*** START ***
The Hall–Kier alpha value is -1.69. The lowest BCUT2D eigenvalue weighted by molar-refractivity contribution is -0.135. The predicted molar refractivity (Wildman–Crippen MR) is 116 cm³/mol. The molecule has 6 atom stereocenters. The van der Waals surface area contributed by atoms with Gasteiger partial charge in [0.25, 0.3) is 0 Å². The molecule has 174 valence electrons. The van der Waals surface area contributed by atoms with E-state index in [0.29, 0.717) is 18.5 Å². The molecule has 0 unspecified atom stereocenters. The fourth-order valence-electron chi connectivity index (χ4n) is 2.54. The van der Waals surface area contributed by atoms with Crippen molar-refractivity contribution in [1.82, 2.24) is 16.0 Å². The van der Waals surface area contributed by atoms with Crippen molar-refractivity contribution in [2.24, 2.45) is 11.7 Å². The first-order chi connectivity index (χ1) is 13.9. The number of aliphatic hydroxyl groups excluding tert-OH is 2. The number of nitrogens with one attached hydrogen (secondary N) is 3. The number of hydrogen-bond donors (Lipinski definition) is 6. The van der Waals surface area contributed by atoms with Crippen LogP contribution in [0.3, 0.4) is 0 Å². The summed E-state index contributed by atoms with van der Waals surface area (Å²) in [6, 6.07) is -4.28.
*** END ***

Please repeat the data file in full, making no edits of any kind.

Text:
The Hall–Kier alpha value is -1.69. The lowest BCUT2D eigenvalue weighted by molar-refractivity contribution is -0.135. The predicted molar refractivity (Wildman–Crippen MR) is 116 cm³/mol. The molecule has 6 atom stereocenters. The van der Waals surface area contributed by atoms with Gasteiger partial charge in [0.25, 0.3) is 0 Å². The molecule has 174 valence electrons. The van der Waals surface area contributed by atoms with E-state index in [0.29, 0.717) is 18.5 Å². The molecule has 0 unspecified atom stereocenters. The fourth-order valence-electron chi connectivity index (χ4n) is 2.54. The van der Waals surface area contributed by atoms with Crippen molar-refractivity contribution in [1.82, 2.24) is 16.0 Å². The van der Waals surface area contributed by atoms with Crippen molar-refractivity contribution in [2.24, 2.45) is 11.7 Å². The first-order chi connectivity index (χ1) is 13.9. The number of aliphatic hydroxyl groups excluding tert-OH is 2. The number of nitrogens with one attached hydrogen (secondary N) is 3. The number of hydrogen-bond donors (Lipinski definition) is 6. The van der Waals surface area contributed by atoms with Crippen LogP contribution in [0.3, 0.4) is 0 Å². The summed E-state index contributed by atoms with van der Waals surface area (Å²) in [6, 6.07) is -4.28.